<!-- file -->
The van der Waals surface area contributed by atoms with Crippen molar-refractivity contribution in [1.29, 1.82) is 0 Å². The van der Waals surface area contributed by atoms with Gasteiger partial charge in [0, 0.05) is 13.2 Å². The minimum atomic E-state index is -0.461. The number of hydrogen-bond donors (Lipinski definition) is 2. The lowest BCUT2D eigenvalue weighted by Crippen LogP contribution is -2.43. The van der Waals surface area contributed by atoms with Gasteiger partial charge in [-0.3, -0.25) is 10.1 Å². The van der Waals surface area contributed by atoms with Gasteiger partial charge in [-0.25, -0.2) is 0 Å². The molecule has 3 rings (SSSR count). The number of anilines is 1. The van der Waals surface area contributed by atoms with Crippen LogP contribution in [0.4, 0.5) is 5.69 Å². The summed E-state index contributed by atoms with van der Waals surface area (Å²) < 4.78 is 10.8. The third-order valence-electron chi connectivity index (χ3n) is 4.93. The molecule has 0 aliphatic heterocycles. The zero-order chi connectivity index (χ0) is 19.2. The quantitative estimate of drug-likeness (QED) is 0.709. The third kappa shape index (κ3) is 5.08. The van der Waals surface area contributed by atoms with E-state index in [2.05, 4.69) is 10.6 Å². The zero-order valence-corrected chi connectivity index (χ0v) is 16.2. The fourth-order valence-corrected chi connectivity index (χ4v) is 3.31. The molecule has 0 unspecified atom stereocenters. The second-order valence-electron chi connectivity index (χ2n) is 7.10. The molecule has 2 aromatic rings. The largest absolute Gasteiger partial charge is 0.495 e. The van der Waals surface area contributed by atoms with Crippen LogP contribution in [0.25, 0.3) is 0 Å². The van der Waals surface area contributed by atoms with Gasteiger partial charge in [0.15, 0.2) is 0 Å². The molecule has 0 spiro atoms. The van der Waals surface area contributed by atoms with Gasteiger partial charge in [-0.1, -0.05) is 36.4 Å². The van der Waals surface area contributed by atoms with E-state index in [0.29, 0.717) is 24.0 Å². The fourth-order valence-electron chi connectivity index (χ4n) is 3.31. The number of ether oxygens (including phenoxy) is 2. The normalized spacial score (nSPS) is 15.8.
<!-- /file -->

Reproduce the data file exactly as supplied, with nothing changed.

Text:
The van der Waals surface area contributed by atoms with Crippen molar-refractivity contribution in [1.29, 1.82) is 0 Å². The van der Waals surface area contributed by atoms with Gasteiger partial charge in [0, 0.05) is 13.2 Å². The minimum atomic E-state index is -0.461. The number of hydrogen-bond donors (Lipinski definition) is 2. The lowest BCUT2D eigenvalue weighted by Crippen LogP contribution is -2.43. The van der Waals surface area contributed by atoms with Gasteiger partial charge in [-0.3, -0.25) is 10.1 Å². The van der Waals surface area contributed by atoms with Gasteiger partial charge in [-0.25, -0.2) is 0 Å². The molecule has 3 rings (SSSR count). The number of anilines is 1. The van der Waals surface area contributed by atoms with Crippen LogP contribution in [0.4, 0.5) is 5.69 Å². The summed E-state index contributed by atoms with van der Waals surface area (Å²) < 4.78 is 10.8. The third-order valence-electron chi connectivity index (χ3n) is 4.93. The molecule has 0 aliphatic heterocycles. The zero-order chi connectivity index (χ0) is 19.2. The quantitative estimate of drug-likeness (QED) is 0.709. The third kappa shape index (κ3) is 5.08. The van der Waals surface area contributed by atoms with E-state index in [2.05, 4.69) is 10.6 Å². The zero-order valence-corrected chi connectivity index (χ0v) is 16.2. The fourth-order valence-corrected chi connectivity index (χ4v) is 3.31. The molecule has 0 unspecified atom stereocenters. The second-order valence-electron chi connectivity index (χ2n) is 7.10. The molecule has 2 aromatic rings. The largest absolute Gasteiger partial charge is 0.495 e. The van der Waals surface area contributed by atoms with Crippen LogP contribution in [0.25, 0.3) is 0 Å². The van der Waals surface area contributed by atoms with Gasteiger partial charge in [0.15, 0.2) is 0 Å². The molecule has 0 spiro atoms. The van der Waals surface area contributed by atoms with Gasteiger partial charge in [-0.1, -0.05) is 36.4 Å². The van der Waals surface area contributed by atoms with E-state index in [0.29, 0.717) is 24.0 Å². The fourth-order valence-electron chi connectivity index (χ4n) is 3.31. The number of ether oxygens (including phenoxy) is 2. The normalized spacial score (nSPS) is 15.8.